This dish currently appears on Found’s ever changing seasonal, locally found menu. 1631 Chicago Ave., Evanston, 847-868-8945.


Bobby’s Kicked-Up Brussels Sprouts
From Bobby Arifi, owner and chef at Bobby’s Deerfield  

Photo courtesy of Bobby’s Deerfield. 

Serves 6 as side dish

  • 1 teaspoon olive oil
  • 4 thick slices hot/spicy pancetta (can substitute bacon)
  • 1 pound Brussels sprouts, trimmed and halved
  • Kosher salt and freshly ground black pepper
  • 1/4 cup currants
  • 1 medium shallot, finely chopped
  • 1 tablespoon unsalted butter
  • 1/2 cup low-sodium chicken broth
  • 2 tablespoons balsamic vinegar


1. Heat oil in a large heavy skillet over medium heat. Add pancetta and cook, turning occasionally, until crisp, about 5 minutes. Use tongs to transfer pancetta to paper towels to drain. Let cool. Coarsely crumble.

2. Add Brussels sprouts to drippings in skillet. Season with salt and pepper. Cook, stirring often, until well browned in spots and beginning to soften, 5-7 minutes.

3. Reduce heat to low and add currants, shallot, and butter; cook, stirring often until shallot is soft, about 3 minutes.

4. Add broth to skillet; increase heat and bring to a boil, scraping up browned bits from the bottom of pan. Reduce heat to medium-low and simmer until broth has evaporated, 1-2 minutes.

5. Stir in vinegar and crumbled pancetta. Season to taste with salt and pepper. Serve.

This dish will be served at Bobby’s Deerfield during its annual “Homestyle Thanksgiving Celebration.” 695 Deerfield Road, Deerfield, 847-607-9104


Suppli al Telefono (Fried Risotto Balls with Buffalo Mozzarella)
From John Coletta, managing partner and executive chef at Quartino, Chicago

Serves 10-12 as side dish

  • 2 tablespoons extra virgin olive oil
  • 1/4 cup unsalted butter, room temperature
  • 1 large onion, peeled and finely minced
  • 1/2 cup chicken livers, finely minced
  • 1 1/2 cup ground beef (have butcher ground it fine, twice)
  • 1/2 cup pork sausage (ground twice)
  • 1/4 cup dried porcini mushrooms, finely minced
  • Generous 3/4 cup dry white wine
  • 1 3/4 cups tomato paste
  • 8 cups Arborio rice
  • 4 cups beef broth, warm
  • Kosher or sea salt and pepper to taste
  • 2 teaspoons unsalted butter
  • 1 cup Parmigiano Reggiano cheese, grated
  • 4 eggs, beaten
  • 1 3/4 cup Mozzarella di Bufala (Buffalo Mozzarella) cheese, cut into small cubes
  • 8 eggs, beaten
  • 8 cups bread crumbs, unevenly grated
  • Vegetable oil for frying


1. In a heavy-bottomed pan, add olive oil and 1/4 cup butter and place over medium heat. Once butter has melted, add the onions and cook until they are translucent and tender.

2. Add the chicken livers, ground beef, ground sausage, dried mushrooms, white wine and tomato paste. Simmer slowly for 5 minutes.

3. Add the Arborio rice and mix well using a wooden spoon. Using a medium ladle, begin to add the beef broth to the rice mixture. Continue stirring the rice mixture while adding the beef broth, allowing the rice kernels to absorb the broth.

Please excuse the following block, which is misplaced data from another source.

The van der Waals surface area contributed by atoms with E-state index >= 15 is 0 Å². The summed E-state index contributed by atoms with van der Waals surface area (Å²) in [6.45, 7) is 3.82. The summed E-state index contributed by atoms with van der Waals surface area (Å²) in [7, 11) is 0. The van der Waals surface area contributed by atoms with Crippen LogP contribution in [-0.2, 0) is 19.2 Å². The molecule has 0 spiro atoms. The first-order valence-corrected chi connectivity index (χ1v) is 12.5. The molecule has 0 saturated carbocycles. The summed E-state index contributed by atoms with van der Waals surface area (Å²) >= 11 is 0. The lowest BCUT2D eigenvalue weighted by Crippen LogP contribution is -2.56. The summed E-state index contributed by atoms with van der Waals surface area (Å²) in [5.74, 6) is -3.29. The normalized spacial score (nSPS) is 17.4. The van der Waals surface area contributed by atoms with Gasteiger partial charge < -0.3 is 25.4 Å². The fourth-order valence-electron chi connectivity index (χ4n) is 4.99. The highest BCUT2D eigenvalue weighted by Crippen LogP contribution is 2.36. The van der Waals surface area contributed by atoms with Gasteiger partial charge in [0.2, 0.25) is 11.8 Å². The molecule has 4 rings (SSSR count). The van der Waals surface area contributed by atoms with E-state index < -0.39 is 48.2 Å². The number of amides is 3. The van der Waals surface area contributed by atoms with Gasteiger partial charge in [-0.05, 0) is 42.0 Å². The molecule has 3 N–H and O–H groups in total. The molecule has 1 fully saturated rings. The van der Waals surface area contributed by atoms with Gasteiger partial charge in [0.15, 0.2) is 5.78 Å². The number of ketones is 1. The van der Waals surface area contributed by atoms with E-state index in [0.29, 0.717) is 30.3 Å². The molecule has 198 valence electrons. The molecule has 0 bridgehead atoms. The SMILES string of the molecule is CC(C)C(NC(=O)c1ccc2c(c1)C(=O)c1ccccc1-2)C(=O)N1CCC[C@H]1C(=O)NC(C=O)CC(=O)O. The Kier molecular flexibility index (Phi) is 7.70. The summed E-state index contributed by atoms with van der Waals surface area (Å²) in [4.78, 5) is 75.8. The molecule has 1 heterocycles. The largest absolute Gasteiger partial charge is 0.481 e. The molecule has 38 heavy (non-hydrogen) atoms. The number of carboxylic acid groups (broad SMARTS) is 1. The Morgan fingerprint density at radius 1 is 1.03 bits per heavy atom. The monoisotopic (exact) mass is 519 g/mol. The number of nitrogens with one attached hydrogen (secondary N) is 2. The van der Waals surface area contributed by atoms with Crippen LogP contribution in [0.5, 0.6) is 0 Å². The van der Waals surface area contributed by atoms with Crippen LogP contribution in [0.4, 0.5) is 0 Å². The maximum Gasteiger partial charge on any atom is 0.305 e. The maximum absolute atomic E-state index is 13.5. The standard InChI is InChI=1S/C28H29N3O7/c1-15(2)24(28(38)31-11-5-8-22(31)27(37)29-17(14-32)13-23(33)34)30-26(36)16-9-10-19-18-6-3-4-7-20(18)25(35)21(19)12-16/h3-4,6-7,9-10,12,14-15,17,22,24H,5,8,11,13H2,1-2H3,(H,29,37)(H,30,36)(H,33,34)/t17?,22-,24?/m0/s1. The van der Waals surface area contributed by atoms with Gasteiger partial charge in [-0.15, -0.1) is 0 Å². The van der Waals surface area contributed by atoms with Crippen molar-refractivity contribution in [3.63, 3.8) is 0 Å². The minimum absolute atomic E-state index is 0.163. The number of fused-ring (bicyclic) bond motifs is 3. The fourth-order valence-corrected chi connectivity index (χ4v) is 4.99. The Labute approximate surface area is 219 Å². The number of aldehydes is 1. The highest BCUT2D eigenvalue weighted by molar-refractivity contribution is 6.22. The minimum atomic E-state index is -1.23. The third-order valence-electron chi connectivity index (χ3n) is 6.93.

4. Once the rice kernels have become tender to the al dente stage, remove the pot from the stove. Season to taste with salt and pepper. Add 2 teaspoons butter, Parmigiano Reggiano cheese, and 4 beaten eggs, and then mix well with wooden spoon. Place mixture into a shallow pan and allow to cool overnight in the refrigerator.

5. The next day, prepare a breading station consisting of 8 beaten eggs and breadcrumbs. Using an ice cream scooper, begin to form the cold rice mixture into small balls.

6. Place a small ball into the palm of your hand and form an oval cradle. Place one or two Mozzarella di Bufala cubes in the center of the rice cradle and cover with a remaining rice ball. Dip the oval fill rice ball into the egg mixture and then into the breadcrumb mixture. Allow the breaded rice balls to rest in the refrigerator until needed.

7. Preheat a pot of vegetable oil (deep enough to submerge rice ball) to 325 degrees. Add the completed rice balls to the heated oil. Fry until a light golden brown color is achieved. Serve at once.

Chef’s Tip: The risotto for this dish can be made 1 or 2 days in advance and finished easily on Thanksgiving Day, allowing for an enjoyable and relaxing holiday.

Chef Coleta enjoys this riso preparation because it is approachable and achievable for the hobby or home cook. Suppli were originally sold at Roman friggitore (fried food stands), but today has become popular in pizzerias throughout Italia. This dish is served as a special at Quartino Ristorante and Wine Bar. 626 North State St., Chicago, 312-698-5000.


Holiday Stuffing with Apples and Rub #1
From chef Stephanie Izard of Girl & the Goat for Artizone 

Photo courtesy of Artizone. 

Serves 4 as a side dish

  • 8 cups mixed bread, cut into cubes
  • 4 celery stalks, thinly sliced on an angle
  • 1/2 Spanish onion, small diced
  • 1 Gala or Fuji apple, thinly sliced